Show Some Love
February is just about my favorite month. My daughter and I celebrate our birthdays in February. As did my mom. And there's Valentine's Day — that manufactured, super-sappy/sweet "holiday" that I nonetheless no longer feel too cool to celebrate. (Insert love-struck grin here.)
And right up there among my top reasons for enjoying the month is the Fundraising Professionals of the Year issue. Every year, I am so deeply touched to read about nominees' selfless dedication, their vision, their passion, their perseverance and their steadfast devotion to making the world a better, more livable place — whether they work for huge, venerable organizations or startups or the myriad companies that partner with them; whether they're saving animals or the planet, feeding the poor, maintaining museums, eradicating diseases or tending to those who suffer from them, educating children, empowering women … the list goes on; whether their jobs are dedicated solely to development, or fundraising is just one of many hats they wear.
Is every fundraiser, personally, a candidate for the Nobel Peace Prize? Of course not. But most of you are more in tune with humanity — your own and that of the people you work so hard to help — than most folks. After more than eight years as editor of FundRaising Success, I'm still awed and humbled by the people who work for nonprofit organizations, especially the fundraisers who more often than not do their work out of the limelight.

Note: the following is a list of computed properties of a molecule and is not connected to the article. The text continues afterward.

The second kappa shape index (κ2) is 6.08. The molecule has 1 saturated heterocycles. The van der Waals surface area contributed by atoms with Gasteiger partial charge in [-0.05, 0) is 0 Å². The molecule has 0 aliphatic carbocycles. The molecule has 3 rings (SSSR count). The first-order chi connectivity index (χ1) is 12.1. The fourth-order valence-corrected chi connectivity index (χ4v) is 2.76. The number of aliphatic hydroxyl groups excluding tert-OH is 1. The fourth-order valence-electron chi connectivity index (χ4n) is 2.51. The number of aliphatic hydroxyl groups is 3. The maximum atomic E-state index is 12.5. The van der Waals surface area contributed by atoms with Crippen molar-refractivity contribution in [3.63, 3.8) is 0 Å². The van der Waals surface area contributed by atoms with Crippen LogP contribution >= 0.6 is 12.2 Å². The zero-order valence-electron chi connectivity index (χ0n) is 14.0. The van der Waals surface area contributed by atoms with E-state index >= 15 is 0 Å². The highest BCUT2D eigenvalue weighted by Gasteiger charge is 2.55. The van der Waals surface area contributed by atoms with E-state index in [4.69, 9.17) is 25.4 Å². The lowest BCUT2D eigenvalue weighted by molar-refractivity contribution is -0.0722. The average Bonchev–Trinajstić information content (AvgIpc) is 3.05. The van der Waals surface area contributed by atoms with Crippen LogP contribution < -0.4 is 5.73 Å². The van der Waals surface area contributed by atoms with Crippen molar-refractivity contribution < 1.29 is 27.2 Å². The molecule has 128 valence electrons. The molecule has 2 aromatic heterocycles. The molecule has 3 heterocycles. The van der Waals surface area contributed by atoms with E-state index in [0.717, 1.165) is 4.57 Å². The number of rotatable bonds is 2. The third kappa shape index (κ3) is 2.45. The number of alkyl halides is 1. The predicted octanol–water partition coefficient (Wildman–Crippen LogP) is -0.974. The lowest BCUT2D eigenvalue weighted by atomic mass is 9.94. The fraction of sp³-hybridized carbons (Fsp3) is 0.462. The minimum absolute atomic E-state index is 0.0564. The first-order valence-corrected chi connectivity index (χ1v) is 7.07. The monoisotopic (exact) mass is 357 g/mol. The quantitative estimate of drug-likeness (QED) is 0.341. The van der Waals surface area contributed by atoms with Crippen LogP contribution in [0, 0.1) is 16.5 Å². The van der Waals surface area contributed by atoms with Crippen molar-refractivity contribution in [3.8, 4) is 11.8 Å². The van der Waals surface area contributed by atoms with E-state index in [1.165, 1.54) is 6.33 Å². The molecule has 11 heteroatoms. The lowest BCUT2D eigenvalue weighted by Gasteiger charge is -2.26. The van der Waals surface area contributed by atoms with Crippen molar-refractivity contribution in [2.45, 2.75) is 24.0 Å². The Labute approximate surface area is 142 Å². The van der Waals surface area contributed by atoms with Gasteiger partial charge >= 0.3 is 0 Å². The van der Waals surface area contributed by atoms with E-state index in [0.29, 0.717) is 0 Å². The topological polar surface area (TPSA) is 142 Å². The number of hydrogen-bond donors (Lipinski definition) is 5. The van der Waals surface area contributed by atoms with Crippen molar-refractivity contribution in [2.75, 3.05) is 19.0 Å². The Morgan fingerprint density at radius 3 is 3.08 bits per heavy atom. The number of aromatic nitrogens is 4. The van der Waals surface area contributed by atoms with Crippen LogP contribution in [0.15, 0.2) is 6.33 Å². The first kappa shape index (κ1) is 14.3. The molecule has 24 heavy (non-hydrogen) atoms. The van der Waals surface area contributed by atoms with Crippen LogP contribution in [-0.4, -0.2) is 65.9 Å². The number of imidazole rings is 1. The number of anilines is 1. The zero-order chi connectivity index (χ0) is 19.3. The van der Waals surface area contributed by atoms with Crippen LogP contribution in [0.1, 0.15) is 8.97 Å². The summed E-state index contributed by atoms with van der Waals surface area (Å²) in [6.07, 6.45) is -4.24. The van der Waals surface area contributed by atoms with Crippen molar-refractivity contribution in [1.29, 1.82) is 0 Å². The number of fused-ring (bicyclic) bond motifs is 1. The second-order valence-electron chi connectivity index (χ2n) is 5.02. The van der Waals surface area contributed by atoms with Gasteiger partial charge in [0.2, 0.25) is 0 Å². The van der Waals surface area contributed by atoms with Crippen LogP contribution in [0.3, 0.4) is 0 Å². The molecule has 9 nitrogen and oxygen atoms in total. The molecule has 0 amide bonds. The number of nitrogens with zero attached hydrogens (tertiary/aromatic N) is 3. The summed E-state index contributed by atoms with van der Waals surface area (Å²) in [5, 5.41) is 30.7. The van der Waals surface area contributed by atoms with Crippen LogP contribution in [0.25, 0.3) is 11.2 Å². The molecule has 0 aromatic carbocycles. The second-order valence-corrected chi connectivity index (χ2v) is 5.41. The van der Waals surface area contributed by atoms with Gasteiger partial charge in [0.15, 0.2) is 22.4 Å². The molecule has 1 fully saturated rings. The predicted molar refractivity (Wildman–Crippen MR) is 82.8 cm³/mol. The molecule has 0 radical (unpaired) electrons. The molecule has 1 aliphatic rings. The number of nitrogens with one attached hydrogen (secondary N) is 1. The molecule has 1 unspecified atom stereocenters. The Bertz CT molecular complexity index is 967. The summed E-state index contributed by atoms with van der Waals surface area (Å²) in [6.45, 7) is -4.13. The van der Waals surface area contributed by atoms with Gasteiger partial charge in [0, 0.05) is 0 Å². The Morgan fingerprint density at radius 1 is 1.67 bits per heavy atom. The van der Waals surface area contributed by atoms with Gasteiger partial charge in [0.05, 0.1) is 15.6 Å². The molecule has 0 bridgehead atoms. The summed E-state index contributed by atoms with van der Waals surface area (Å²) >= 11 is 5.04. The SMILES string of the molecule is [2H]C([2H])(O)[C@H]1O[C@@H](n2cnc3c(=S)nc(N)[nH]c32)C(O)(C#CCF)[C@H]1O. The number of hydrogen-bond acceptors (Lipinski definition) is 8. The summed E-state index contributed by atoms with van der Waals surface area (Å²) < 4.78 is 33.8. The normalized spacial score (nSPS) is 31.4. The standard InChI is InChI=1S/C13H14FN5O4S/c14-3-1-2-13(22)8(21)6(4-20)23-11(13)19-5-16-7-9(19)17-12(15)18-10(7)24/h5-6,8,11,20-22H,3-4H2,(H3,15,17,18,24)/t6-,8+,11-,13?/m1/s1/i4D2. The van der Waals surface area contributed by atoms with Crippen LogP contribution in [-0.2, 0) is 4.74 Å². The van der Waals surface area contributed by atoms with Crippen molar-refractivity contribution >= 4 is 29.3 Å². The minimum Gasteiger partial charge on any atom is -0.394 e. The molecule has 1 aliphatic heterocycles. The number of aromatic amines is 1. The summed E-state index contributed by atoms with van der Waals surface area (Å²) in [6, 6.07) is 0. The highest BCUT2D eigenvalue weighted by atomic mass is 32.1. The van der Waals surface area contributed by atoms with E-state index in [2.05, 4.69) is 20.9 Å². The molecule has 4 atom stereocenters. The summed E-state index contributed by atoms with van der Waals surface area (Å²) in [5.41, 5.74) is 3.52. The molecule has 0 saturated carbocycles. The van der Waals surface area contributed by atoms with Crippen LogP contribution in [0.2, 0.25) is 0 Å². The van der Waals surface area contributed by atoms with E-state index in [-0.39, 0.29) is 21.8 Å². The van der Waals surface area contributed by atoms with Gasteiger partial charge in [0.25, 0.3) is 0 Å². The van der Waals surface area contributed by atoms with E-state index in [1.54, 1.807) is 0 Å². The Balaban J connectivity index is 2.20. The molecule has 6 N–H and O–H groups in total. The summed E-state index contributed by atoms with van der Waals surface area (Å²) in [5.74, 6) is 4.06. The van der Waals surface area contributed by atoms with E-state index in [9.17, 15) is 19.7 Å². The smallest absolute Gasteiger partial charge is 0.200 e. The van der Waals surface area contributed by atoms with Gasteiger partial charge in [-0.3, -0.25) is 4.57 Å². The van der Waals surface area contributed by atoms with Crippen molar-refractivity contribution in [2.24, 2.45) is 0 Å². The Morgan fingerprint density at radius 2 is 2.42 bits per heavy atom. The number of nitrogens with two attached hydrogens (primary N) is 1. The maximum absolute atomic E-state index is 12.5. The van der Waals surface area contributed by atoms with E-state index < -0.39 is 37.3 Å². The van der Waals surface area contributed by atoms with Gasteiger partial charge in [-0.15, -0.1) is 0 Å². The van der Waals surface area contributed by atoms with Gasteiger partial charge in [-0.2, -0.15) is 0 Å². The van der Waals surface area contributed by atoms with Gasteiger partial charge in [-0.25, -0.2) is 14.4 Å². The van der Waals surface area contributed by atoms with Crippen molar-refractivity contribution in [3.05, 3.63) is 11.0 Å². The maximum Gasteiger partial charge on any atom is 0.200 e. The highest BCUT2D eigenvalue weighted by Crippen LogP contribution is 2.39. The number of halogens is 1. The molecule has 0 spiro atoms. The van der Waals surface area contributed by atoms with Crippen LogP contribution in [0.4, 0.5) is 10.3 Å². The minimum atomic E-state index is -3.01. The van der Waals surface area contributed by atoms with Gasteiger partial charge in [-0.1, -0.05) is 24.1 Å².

Once all the deliberation is done comes the really great part. I get to let the winners and their nominators know that they've won, and I'm immediately inundated with a second wave of messages that lift and delight me. Not only are the winners thrilled, but the people who nominate them are equally as excited. Because that's just the kind of folks fundraisers and other nonprofit staffers are.
When I was first hired as the editor of the not-yet-in-existence FundRaising Success, editors of some of the sister publications in our parent company warned me that it would be very difficult to get people to open up about strategy and numbers, etc. But that has never been the case. In the hundreds of stories over the 90 print issues and countless e-letters we've produced since November 2003, only one person declined my request to write for us because he felt he shouldn't be "giving away" advice he thought fundraisers should pay him for. Everyone else has been happy to share his or her experiences and expertise. That speaks to the kind of folks this industry attracts.
That's why I love this issue. It pains me not to be able to honor every person who was nominated. And for every winner, there are hundreds of others who could just as easily qualify. I hope you enjoy reading about our winners as much as we did. I also hope you'll take a moment to pat yourself on the back and maybe do the same for some of your colleagues. The work you all do can be gruelling. But it's so important. From the FS staff … thank you.